Look up Ylvisaker/ Feeney scripts: “So you want to be able to..(e.g. get a job), but let’s think about what you need to be able to do to make this happen (e.g. catch the bus, manage 8 hours of activity, buy lunch, deal with difficult customers, lift heavy loads….”) and use these to develop realistic smaller goals that are still relevant to the client’s priorities).
Ask the person or the family: What’s the ONE thing that would make a difference?
Plan for transition (and shift of control from family to client) as the person recovers.
Person centred also considers equitable access to appropriate services.
Example of “equality” may be that everyone is given insulin; “equity” means that people who do not produce enough insulin to regulate sugar metabolism, are given the dose that they need.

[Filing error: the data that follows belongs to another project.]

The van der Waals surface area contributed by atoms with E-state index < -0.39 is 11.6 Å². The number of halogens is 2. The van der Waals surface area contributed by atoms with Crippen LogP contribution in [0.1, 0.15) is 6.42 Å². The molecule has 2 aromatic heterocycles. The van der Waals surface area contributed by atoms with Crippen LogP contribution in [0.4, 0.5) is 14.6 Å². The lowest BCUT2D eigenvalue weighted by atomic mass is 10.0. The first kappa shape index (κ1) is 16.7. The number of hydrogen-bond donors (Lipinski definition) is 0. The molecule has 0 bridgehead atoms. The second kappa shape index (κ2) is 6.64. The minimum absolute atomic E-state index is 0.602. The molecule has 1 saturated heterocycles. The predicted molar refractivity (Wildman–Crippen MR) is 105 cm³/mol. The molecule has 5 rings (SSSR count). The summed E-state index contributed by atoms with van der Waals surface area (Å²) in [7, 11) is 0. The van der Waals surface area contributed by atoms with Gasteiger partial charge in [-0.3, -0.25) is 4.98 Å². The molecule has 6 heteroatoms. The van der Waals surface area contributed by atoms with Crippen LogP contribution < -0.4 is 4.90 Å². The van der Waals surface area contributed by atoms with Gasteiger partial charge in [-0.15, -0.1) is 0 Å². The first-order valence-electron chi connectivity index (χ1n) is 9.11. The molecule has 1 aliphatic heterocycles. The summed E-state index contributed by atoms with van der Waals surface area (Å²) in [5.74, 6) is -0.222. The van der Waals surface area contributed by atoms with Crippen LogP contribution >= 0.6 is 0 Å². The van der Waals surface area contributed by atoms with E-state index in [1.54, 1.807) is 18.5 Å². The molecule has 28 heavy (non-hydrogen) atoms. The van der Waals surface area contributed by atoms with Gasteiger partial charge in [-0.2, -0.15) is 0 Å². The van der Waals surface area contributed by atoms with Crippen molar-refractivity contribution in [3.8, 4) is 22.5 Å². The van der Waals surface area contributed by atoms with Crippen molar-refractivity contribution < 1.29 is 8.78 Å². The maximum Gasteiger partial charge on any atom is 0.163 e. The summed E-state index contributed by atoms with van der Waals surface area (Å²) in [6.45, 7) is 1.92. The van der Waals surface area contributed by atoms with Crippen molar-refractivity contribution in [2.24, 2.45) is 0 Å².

Types of goals and client engagement
Client engagement in the goal setting process falls on a continuum.
At the highest level of engagement, the client will generate their own goals, or some of their own goals.
Which of the following are true?
However, sometimes rehabilitation needs to support the client achieve other goals, even when they have not been explicitly identified by the client themselves. For example, when clients have identified a long term goal but have been unable to identify shorter term goals for funding requests that will enable them to achieve their longer term goal. Similarly, a client may not be able to identify all of the steps that will be needed to achieve their goal.